Rebecca Ascher-Walsh
November 19, 2004 AT 05:00 AM EST

Movies have duked it out over everything from how the world would end (1998’s Deep Impact and Armageddon) to how the West was won (1993’s Tombstone and 1994’s Wyatt Earp). The latest contenders taking it to the mat: two films about author Truman Capote’s experience in Kansas researching his 1966 best-seller In Cold Blood.

In terms of creative coincidences, that isn’t any stranger than two teams of filmmakers deciding the time is ripe for a meteor-themed blockbuster. But in the case of action movies, there’s a motivating factor that keeps both sides going: big bucks at the box office. And that’s what makes the dueling Capote films so odd. The story of how a gay New York City author set out to write about a family’s brutal murder and ended up falling in love with one of the killers might make Oscar voters swoon, but can it possibly compel audiences to shell out the price of a ticket…twice?

United Artists and Warner Independent (Warner Bros.’ boutique division) are both betting the answer is yes; and in the last three years, neither filmmaking team has so much as flinched in the neck-and-neck race. ”It’s unfortunate,” says UA’s president, Danny Rosett. ”You never want to be in a situation with competing projects.”

But, on Oct. 30, UA seemed to be pulling ahead when director Bennett Miller (The Cruise) began shooting the $7 million biopic Capote — which stars Philip Seymour Hoffman in the title role, as well as Catherine Keener and Chris Cooper. That puts UA about two months ahead of the start date for Warner’s $13 million Every Word Is True. Although it’s a slim margin, the general rule is that the first into the cineplex is more likely to clean up (the exception being Armageddon, which hauled in $200 million versus Impact‘s $140 million).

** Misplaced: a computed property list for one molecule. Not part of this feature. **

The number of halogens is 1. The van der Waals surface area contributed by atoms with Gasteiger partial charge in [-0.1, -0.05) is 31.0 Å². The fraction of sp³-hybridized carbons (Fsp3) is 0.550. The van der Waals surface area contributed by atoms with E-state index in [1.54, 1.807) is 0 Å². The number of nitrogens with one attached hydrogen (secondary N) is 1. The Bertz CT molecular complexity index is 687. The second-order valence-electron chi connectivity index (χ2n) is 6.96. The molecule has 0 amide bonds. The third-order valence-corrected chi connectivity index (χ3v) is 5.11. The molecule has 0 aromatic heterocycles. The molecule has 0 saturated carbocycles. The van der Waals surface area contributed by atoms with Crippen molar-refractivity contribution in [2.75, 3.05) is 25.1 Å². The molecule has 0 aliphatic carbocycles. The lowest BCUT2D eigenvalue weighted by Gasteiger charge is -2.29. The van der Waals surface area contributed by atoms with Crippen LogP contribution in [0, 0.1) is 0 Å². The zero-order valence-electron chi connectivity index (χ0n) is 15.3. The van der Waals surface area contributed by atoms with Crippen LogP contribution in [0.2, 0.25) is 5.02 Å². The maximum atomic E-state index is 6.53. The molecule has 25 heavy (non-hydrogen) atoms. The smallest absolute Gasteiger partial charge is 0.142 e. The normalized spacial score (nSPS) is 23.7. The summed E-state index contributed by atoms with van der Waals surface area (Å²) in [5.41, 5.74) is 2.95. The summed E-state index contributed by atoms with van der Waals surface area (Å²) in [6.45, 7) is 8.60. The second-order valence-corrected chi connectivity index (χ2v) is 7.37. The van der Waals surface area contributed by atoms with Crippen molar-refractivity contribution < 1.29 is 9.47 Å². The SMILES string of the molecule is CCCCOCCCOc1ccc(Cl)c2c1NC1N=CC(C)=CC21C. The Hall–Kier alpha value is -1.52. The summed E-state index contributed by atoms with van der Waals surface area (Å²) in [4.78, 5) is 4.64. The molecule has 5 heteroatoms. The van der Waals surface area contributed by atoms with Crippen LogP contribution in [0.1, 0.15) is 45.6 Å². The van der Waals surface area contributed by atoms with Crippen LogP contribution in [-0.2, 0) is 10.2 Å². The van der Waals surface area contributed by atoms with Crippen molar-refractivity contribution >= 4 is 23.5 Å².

If Warner Independent isn’t panicking, it’s because True has a big advantage: major stars. Written and directed by Douglas McGrath (Nicholas Nickleby), the movie features Sandra Bullock (as Capote pal and To Kill a Mockingbird author Harper Lee), Ashley Judd, Sigourney Weaver, and Mark Ruffalo, who stepped in to play murderer Perry Smith (a role he passed on in Capote) when Mark Wahlberg dropped out. Oh, yes, and Gwyneth Paltrow cameos as Peggy Lee. With that star power, Warner Independent (which wouldn’t comment for this piece) risked casting a relative unknown, British actor Toby Jones (Finding Neverland), as the author —after Johnny Depp, Matt Damon, Jude Law, and Sean Penn passed.

So who will prevail? ”There’s so little you can control; you just keep moving forward,” explains Capote producer Caroline Baron (Monsoon Wedding). ”You can have every element lined up until the day before shooting, and then you’re not making the movie anymore.” Not to mention the pitfalls that can occur post-filming, including, in Capote‘s case, the possibility of getting lost in the shuffle as UA is folded into new parent company Sony.

Which may be what Warner Independent is hoping for. Regardless, True producer Christine Vachon (Boys Don’t Cry) insists she has little concern that getting beaten to the box office means getting beaten at the box office. ”It’s all about who makes the best movie,” she says. ”And of that I have no doubt.”

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